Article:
Republicans get around this difficulty by only representing a fraction — the most vocal, over-the-top fraction — and convincing numbers of others that they represent them, too. And it clearly doesn’t matter to Republicans if they achieve the numbers by lying, deceiving, intimidating or otherwise strong-arming those Americans who don’t go along with them.

What liberals need to learn is not how to emulate Rush Limbaugh, or even Dick Cheney. Liberals — and Democrats in particular, since they’re currently the only realistic political alternative to Bush — need to learn how to communicate that they understand the issues and that people can trust them to handle them. The electorate doesn’t necessarily need to understand all the nuances and complexities. It would be nice if they did, but it’s not a requirement. That’s why we elect representatives. “A people having sovereign power should do for itself all it can do well, and what it cannot do well, it must do through its ministers.” Charles de Secondat, baron de Montesquieu, The Spirit of the Laws 11 (Anne Cohler et al, eds., 1989) (1748).

It’s not necessary to be mean to communicate your message. It’s not necessary to accuse others of inviting terrorist — or was it disgruntled Republicans Cheney meant; I forget — attacks to communicate your message. It’s not necessary to hide your daughter to communicate your message. It’s not necessary to ignore half the voters and hope you’ll sway just enough to win to communicate your message. Those things are only important when you have no message.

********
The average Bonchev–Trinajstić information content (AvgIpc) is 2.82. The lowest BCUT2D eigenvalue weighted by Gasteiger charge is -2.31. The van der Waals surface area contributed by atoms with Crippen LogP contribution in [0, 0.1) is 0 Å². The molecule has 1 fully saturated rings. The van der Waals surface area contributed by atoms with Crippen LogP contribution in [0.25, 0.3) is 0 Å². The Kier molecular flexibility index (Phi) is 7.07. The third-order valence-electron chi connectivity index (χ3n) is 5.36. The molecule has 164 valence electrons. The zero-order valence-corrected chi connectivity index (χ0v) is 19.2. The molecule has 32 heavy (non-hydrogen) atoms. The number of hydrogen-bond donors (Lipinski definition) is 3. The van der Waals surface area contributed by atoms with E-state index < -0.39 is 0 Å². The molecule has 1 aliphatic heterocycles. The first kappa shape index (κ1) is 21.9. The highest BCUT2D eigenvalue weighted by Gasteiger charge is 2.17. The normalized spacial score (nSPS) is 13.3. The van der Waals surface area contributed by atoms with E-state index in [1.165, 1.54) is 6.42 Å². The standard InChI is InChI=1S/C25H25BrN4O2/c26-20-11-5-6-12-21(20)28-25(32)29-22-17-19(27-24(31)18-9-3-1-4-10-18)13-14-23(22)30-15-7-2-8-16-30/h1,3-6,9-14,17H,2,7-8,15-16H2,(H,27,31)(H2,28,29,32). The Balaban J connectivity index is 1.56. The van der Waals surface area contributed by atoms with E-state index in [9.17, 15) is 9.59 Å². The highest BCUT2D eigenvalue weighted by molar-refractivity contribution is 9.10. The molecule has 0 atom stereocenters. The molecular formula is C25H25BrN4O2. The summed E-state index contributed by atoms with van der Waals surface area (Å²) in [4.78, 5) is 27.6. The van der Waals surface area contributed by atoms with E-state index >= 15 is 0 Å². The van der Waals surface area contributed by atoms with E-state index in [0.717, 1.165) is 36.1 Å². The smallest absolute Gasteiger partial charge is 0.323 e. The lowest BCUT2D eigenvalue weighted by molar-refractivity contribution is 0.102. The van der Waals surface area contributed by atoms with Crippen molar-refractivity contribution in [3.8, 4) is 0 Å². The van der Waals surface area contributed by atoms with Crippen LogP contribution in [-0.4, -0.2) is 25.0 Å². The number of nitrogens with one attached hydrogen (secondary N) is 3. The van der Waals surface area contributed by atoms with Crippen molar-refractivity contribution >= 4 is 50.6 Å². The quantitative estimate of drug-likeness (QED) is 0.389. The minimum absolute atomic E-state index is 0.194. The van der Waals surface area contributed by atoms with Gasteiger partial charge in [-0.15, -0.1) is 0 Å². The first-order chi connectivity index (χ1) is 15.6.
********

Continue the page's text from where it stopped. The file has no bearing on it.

And that’s why Republicans go that route. Liberals — and particularly Democrats — do not need to emulate those without substance, who know only hate and the unbridled urge to tell everyone else how to live.

Categories: Politics-In-General


2 responses so far ↓

  • 1 Bob // Sep 9, 2004 at 12:39 pm

    This dovetails into my previous comments from a previous article.

    IF the Republicans are getting away with all this deceit and their followers are swallowing the party hook, line and sinker, then what are the Democrats to do?

    I reiterate that the Democrats have plans and ideas but no cause.

    Ironically, the Republicans use religion as a political weapon because they can inflame their followers with a religious purpose. Their purpose is to keep the athiest, immoral, unpatriotic people out of office at all costs because look what’s at stake! We’re building the (Republican) kingdom on earth!

    Democrats may be well served to point out to America that the (Republican) kingdom on earth is not the vision of every American. It’s not even the vision of every Christian ( a group that takes more than it’s fair share of BS on this blog and in the news because of it’s supposed high profile connection to everything Republican, but that’s a whole new article ).

    Democrats need to inflame people with the AMERICAN dream, which tolerates and celebrates difference, not damns it.

    The Democrats have to reach out to the majority of this country who feel disenfranchised by this Republican vision if for no other reason than this: if you’re not in the Republican vision of the kingdom now, there will certainly be no room for you later.

    Ask Cheney’s daughter how she must have felt watching her father on TV instead of being at his side. It’s pitiful that you have to hide your children to forward your vision. Disgusting.

    It’s a microcosm of Bush’s second term and the four years after that if the conservatives keep this flame lit.